Saudi Arabia to have ‘buy now, pay later’ option as Tamara partners with Salla

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Saudi Arabia-based startup Tamara has partnered with Salla, an ecommerce platform that powers online stores in the Kingdom.

Tamara allows customers to purchase items online without initially paying for them. Instead, at the checkout screen the customer can choose to pay for the item 30 days later, or in three installments with no additional fees.


In a statement, Tamara said that its payment solution would now be available for customers shopping at more than 10,000 merchants powered by Salla, which itself provides a payment and logistics solution to prospective online store owners. Salla facilitates the backend payments for small businesses in Saudi Arabia in a similar model to Shopify.

“Tamara was founded by Saudi founders, powered by a global team and driven by solving regional problems. Our core focus now is Saudi Arabia for the vast potential that the country has. In the near future, we will also serve customers across the rest of the GCC and the wider MENA region,” Turki Bin Zarah, one of Tamara’s three founders, told Al Arabiya English.

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The announcement comes after ecommerce has surged in Saudi Arabia over the past year as customers respond to coronavirus rules, reducing the amount of shopping conducted at traditional brick-and-mortar stores.

“This will play a big role in changing the purchasing behavior of customers in the Saudi e-commerce market. A leading fintech startup like Tamara is going to disrupt the shopping and payment experience as we know it,” Musaab Hakami, a Saudi Arabian investor in both Salla and Tamara, said in the statement.

The coronavirus pandemic has caused a global economic crisis, with experts previously noting that the downturn will be the biggest the world has seen in nearly a century, although ecommerce has continued to rise.

“The service provides a unique value proposition for customers given the flexibility of the payment terms and the fact that it is at no extra cost. As for merchants, Tamara buy now pay later solution aims to help merchants improve their sales in a variety of ways,” Salla co-founders Salman Butt and Nawaf Hareeri said on the announcement of the partnership.

In context of the coronavirus pandemic, however, business launches may be considered surprising to some, but Bin Zarah was bullish on the move.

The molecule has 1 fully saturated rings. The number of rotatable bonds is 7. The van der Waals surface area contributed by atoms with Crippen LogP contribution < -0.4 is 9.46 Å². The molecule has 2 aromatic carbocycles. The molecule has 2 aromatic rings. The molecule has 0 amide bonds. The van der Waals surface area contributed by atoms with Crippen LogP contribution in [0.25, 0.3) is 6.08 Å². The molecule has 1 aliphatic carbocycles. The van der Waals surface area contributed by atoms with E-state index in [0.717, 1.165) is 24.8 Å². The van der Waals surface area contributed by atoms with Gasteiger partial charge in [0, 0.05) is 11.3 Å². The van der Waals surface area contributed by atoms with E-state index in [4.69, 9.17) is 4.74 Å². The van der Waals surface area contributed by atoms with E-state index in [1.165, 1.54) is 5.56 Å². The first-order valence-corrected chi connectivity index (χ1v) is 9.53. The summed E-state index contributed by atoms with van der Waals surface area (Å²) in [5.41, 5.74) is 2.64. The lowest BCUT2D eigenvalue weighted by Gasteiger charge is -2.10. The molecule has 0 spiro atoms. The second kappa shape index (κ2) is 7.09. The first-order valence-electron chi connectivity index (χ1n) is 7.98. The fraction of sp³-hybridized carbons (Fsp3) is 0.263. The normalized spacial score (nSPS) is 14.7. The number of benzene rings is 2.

“If not now, then when? This pandemic has taught us that managing our personal finances is crucial and this has motivated us to enable consumers to spread the cost of their purchases instead of putting pressure on their wallets,” he said.

“Tamara puts customers and their protection first by offering them an inclusive, transparent, and secure financial solution. The pandemic has also been tough on merchants and small businesses who are at the heart of our solution,” he added.

Most exciting startup hub in the region

Saudi Arabia is home to the Gulf’s biggest potential customer base, and the Kingdom’s authorities have been working to deregulate business rules and encourage startups to grow.

Earlier this year, serial entrepreneur Jack Selby, managing director investment firm Thiel Capital and founding member of PayPal, told Al Arabiya English that Saudi Arabia “is clearly a market that you really want to focus on,” noting its size as a clear advantage.

Bin Zarah echoed Selby’s comments, adding that, “Saudi Arabia is the most exciting startup hub in the region. Specifically, for fintech startups like Tamara, the Kingdom is a great place to be in. The government and the regulators are offering tremendous support as part of Saudi Vision 2030 and the Financial Sector Development Program.”

“The majority of the Kingdom’s population are youth which are the target audience of many startups. In addition, the purchasing power in the Kingdom is high which incentivizes startups to target Saudi Arabia first,” he said.

As part of Saudi Arabia’s coronavirus economic stimulus measures, authorities earlier this year made it significantly easier to set up a business, and cut the time and cost required.

“I must say I was pleasantly surprised by how easy the process was,” Bin Zarah said.

“Saudi Arabia has sophisticated e-government systems to facilitate opening and operating a new company, which helped Tamara launch and operate quickly, even during a pandemic,” he concluded.

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